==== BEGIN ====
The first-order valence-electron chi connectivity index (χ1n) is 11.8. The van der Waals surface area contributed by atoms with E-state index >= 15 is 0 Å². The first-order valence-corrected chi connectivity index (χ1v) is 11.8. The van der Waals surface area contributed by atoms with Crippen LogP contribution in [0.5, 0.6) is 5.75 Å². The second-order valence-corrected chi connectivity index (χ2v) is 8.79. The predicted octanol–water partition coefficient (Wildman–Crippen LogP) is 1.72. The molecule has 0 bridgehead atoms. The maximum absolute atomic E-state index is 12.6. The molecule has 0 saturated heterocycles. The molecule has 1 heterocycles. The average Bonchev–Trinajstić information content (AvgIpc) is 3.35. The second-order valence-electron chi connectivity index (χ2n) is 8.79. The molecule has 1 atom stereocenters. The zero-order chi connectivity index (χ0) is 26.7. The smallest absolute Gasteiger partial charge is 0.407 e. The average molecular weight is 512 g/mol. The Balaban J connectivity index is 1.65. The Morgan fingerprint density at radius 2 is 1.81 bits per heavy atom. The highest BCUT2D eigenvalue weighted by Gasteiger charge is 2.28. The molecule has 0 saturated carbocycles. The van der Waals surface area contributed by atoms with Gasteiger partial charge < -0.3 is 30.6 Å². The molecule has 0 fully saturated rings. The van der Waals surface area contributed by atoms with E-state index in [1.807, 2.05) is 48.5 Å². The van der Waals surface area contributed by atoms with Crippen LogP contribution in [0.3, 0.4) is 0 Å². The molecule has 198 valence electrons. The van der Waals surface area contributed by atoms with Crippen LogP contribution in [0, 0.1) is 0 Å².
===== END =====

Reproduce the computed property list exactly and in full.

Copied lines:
The first-order valence-electron chi connectivity index (χ1n) is 11.8. The van der Waals surface area contributed by atoms with E-state index >= 15 is 0 Å². The first-order valence-corrected chi connectivity index (χ1v) is 11.8. The van der Waals surface area contributed by atoms with Crippen LogP contribution in [0.5, 0.6) is 5.75 Å². The second-order valence-corrected chi connectivity index (χ2v) is 8.79. The predicted octanol–water partition coefficient (Wildman–Crippen LogP) is 1.72. The molecule has 0 bridgehead atoms. The maximum absolute atomic E-state index is 12.6. The molecule has 0 saturated heterocycles. The molecule has 1 heterocycles. The average Bonchev–Trinajstić information content (AvgIpc) is 3.35. The second-order valence-electron chi connectivity index (χ2n) is 8.79. The molecule has 1 atom stereocenters. The zero-order chi connectivity index (χ0) is 26.7. The smallest absolute Gasteiger partial charge is 0.407 e. The average molecular weight is 512 g/mol. The Balaban J connectivity index is 1.65. The Morgan fingerprint density at radius 2 is 1.81 bits per heavy atom. The highest BCUT2D eigenvalue weighted by Gasteiger charge is 2.28. The molecule has 0 saturated carbocycles. The van der Waals surface area contributed by atoms with Gasteiger partial charge < -0.3 is 30.6 Å². The molecule has 0 fully saturated rings. The van der Waals surface area contributed by atoms with E-state index in [1.807, 2.05) is 48.5 Å². The van der Waals surface area contributed by atoms with Crippen LogP contribution in [0.3, 0.4) is 0 Å². The molecule has 198 valence electrons. The van der Waals surface area contributed by atoms with Crippen LogP contribution in [0, 0.1) is 0 Å².